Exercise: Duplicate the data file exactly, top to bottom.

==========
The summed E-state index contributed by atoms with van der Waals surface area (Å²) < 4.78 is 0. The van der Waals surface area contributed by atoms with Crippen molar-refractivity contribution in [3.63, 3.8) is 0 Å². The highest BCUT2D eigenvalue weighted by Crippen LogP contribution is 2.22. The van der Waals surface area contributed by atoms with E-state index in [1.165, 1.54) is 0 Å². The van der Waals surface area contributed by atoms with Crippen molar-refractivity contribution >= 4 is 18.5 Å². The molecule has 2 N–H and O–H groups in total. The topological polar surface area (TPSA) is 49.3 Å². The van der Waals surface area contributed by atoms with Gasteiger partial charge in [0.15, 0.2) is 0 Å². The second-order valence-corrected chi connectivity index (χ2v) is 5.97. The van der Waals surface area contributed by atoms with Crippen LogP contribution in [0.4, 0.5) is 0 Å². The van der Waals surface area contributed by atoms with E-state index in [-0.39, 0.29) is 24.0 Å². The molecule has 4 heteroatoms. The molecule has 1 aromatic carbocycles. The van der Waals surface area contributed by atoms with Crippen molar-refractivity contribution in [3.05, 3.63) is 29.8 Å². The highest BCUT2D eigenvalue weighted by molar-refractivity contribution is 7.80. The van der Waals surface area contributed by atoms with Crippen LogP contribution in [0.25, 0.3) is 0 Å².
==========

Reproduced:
The summed E-state index contributed by atoms with van der Waals surface area (Å²) < 4.78 is 0. The van der Waals surface area contributed by atoms with Crippen molar-refractivity contribution in [3.63, 3.8) is 0 Å². The highest BCUT2D eigenvalue weighted by Crippen LogP contribution is 2.22. The van der Waals surface area contributed by atoms with E-state index in [1.165, 1.54) is 0 Å². The van der Waals surface area contributed by atoms with Crippen molar-refractivity contribution >= 4 is 18.5 Å². The molecule has 2 N–H and O–H groups in total. The topological polar surface area (TPSA) is 49.3 Å². The van der Waals surface area contributed by atoms with Gasteiger partial charge in [0.15, 0.2) is 0 Å². The second-order valence-corrected chi connectivity index (χ2v) is 5.97. The van der Waals surface area contributed by atoms with Crippen LogP contribution in [0.4, 0.5) is 0 Å². The van der Waals surface area contributed by atoms with E-state index in [-0.39, 0.29) is 24.0 Å². The molecule has 4 heteroatoms. The molecule has 1 aromatic carbocycles. The van der Waals surface area contributed by atoms with Crippen molar-refractivity contribution in [3.05, 3.63) is 29.8 Å². The highest BCUT2D eigenvalue weighted by molar-refractivity contribution is 7.80. The van der Waals surface area contributed by atoms with Crippen LogP contribution in [0.25, 0.3) is 0 Å².